Saturday, January 14, 2006

Pigs and Rabbits

I read two articles today that astonished me.

The first item detailed how scientists are planning to create rabbit/human hybrid embryos. Stem cells would be harvested to pursue treatments for motor neuron diseases, such as Lou Gehrig's disease, progressive muscular atrophy, primary lateral sclerosis. According to this site:
The motor neuron diseases (MND) are a group of progressive neurological disorders that destroy motor neurons, the cells that control voluntary muscle activity such as speaking, walking, breathing, and swallowing.
Research so far has been hindered due to the lack of availability of human eggs, but these hybrids would get around that obstacle. By injecting human DNA (from patients with MND) into eggs from rabbits, a workable representation of this devastating condition could be created, showing its progress and potential treatment could be developed. I think that this creative solution to a very difficult problem shows a tremendous amount of promise. Even if the effort is only moderately successful, hopefully it will lead to broader, deeper research into cures for other diseases than is possible now.

The other news item also deals with stem cell research. Scientists in Taiwan have created glow in the dark pigs by injecting embryos with fluorescent matter from jelly fish. While the green tinge is most easily seen around the eyes, mouth and feet, every part of the pigs is actually green from their internal organs to their hair. Wu Shinn-Chih, one of the researchers who developed the green pigs, said that:
fluorescent cells would show up during stem cell treatment of diseased organs, allowing physicians to monitor the healing progress.
Since pigs are often used in researching human diseases and the green tint would help observers more easily observe tissue changes over time, it seems to me that there is great potential in this idea as well.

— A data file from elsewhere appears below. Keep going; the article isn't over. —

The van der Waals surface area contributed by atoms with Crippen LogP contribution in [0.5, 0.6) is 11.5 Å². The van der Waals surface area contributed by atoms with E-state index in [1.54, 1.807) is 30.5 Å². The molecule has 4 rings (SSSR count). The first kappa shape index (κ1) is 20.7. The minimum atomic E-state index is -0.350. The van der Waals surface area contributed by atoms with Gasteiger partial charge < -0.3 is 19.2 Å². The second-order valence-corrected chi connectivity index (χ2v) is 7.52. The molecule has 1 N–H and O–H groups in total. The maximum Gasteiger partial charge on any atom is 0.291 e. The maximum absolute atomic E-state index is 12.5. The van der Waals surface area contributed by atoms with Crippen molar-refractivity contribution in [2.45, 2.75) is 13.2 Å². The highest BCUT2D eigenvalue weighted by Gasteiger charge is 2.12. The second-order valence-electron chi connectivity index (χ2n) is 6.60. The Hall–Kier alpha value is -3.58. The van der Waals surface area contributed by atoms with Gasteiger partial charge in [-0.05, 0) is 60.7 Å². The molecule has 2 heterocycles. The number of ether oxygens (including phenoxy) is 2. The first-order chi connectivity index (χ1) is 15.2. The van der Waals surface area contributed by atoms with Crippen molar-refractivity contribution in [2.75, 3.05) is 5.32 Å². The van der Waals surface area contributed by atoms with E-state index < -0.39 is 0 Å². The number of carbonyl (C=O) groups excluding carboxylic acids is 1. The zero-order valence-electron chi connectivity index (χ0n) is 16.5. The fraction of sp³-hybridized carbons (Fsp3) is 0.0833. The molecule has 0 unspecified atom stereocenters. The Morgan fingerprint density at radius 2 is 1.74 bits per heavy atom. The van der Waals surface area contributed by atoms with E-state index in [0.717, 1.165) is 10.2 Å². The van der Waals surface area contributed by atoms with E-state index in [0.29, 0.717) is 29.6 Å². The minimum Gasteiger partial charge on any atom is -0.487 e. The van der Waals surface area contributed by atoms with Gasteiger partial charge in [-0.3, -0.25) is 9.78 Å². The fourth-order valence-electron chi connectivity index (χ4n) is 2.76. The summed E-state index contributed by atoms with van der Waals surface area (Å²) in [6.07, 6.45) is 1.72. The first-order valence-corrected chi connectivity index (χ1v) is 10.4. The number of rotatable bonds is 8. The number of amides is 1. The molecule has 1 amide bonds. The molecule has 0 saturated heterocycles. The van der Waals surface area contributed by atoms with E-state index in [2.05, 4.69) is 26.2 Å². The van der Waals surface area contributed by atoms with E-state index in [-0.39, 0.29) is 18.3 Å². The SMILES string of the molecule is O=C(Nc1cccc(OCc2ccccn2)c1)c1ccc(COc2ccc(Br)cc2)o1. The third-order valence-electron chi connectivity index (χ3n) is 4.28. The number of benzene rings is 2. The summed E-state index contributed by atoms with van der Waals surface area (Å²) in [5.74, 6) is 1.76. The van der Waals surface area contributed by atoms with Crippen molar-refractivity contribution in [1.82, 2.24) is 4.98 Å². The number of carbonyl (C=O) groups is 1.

Stem cell research sometimes frightens people -- some simply reject the idea of it without fully understanding the process or the benefits. Or they may jump to the wrong conclusions, perhaps thinking in the case of the first article that scientists are developing rabbit people who will one day walk among us, or in the case of the second article that pork chops will soon be glowing in their butcher's case. I believe that stem cell research is one of the most promising areas of medical research today. Given proper funding and a willingness to see what can be accomplished, amazing leaps in our understanding of the human body and the conditions it may suffer are possible. And even if you are staunchly opposed to the idea, I hope you find these two quirky news items interesting and thought provoking!


At 1/14/2006 9:25 PM, Blogger Karen said...

Hmmm...I don't know. Something concerns me about human and rabbit DNA creating a hybrid. I can't put my finger on it. Guess it's something more to think about...and perhaps argue about!

Michele sent me!

At 1/14/2006 9:29 PM, Blogger Carmen said...

Very, very interesting.....

Michele sent me;)

At 1/14/2006 11:22 PM, Blogger Suburban Turmoil said...

Rabbit humans?! Sounds like a horror movie!

Love your blog! Michele sent me.

At 1/14/2006 11:35 PM, Blogger Joe said...


Here via Michele.

At 1/15/2006 2:04 PM, Blogger mar said...

scary, I must say... here via Michele's. Bookmarking you for Photo Friday

At 1/15/2006 2:27 PM, Blogger kenju said...

It is a little scary. I agree that we do need more and better ways to cure diseases, but if a "mad"scientist gets ahold of this one - some real horror stories could come out of it.

Laura, thanks fro letting me know it was you I got the link to Cook Text from. I have edited the blog to credit you with the link. THANKS!

At 1/15/2006 8:02 PM, Anonymous Kat said...

Wow, that is some pretty crazy info! I don't have a problem with stem cell research, but something about the human-rabbit hybrid freaks me out a bit.

And that is so interesting about the glow-in-the-dark pigs!

At 1/15/2006 8:19 PM, Blogger Gooberman said...

I read about the green pigs as well. Shows some promise. Who knows where it may lead in sceintific endeveurs. Even though the picture of the green pig looked spooky, it also had a cute look to it.
Michele sent me, in case you didn't know.


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